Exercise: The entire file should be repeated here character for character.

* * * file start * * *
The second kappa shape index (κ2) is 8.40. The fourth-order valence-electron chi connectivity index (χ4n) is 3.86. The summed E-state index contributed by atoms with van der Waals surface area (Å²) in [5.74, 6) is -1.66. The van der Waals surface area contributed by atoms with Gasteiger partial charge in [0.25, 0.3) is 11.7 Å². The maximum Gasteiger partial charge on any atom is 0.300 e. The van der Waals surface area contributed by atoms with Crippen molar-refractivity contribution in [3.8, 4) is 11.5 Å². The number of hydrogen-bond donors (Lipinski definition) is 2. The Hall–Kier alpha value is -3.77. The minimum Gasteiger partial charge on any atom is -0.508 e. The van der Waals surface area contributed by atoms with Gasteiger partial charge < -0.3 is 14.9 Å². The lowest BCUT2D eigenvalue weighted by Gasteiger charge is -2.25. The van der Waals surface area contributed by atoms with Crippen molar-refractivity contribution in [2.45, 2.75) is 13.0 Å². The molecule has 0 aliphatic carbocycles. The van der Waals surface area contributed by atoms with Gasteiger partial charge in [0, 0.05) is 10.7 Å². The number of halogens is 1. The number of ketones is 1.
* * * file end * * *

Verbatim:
The second kappa shape index (κ2) is 8.40. The fourth-order valence-electron chi connectivity index (χ4n) is 3.86. The summed E-state index contributed by atoms with van der Waals surface area (Å²) in [5.74, 6) is -1.66. The van der Waals surface area contributed by atoms with Gasteiger partial charge in [0.25, 0.3) is 11.7 Å². The maximum Gasteiger partial charge on any atom is 0.300 e. The van der Waals surface area contributed by atoms with Crippen molar-refractivity contribution in [3.8, 4) is 11.5 Å². The number of hydrogen-bond donors (Lipinski definition) is 2. The Hall–Kier alpha value is -3.77. The minimum Gasteiger partial charge on any atom is -0.508 e. The van der Waals surface area contributed by atoms with Gasteiger partial charge < -0.3 is 14.9 Å². The lowest BCUT2D eigenvalue weighted by Gasteiger charge is -2.25. The van der Waals surface area contributed by atoms with Crippen molar-refractivity contribution in [2.45, 2.75) is 13.0 Å². The molecule has 0 aliphatic carbocycles. The van der Waals surface area contributed by atoms with Gasteiger partial charge in [0, 0.05) is 10.7 Å². The number of halogens is 1. The number of ketones is 1.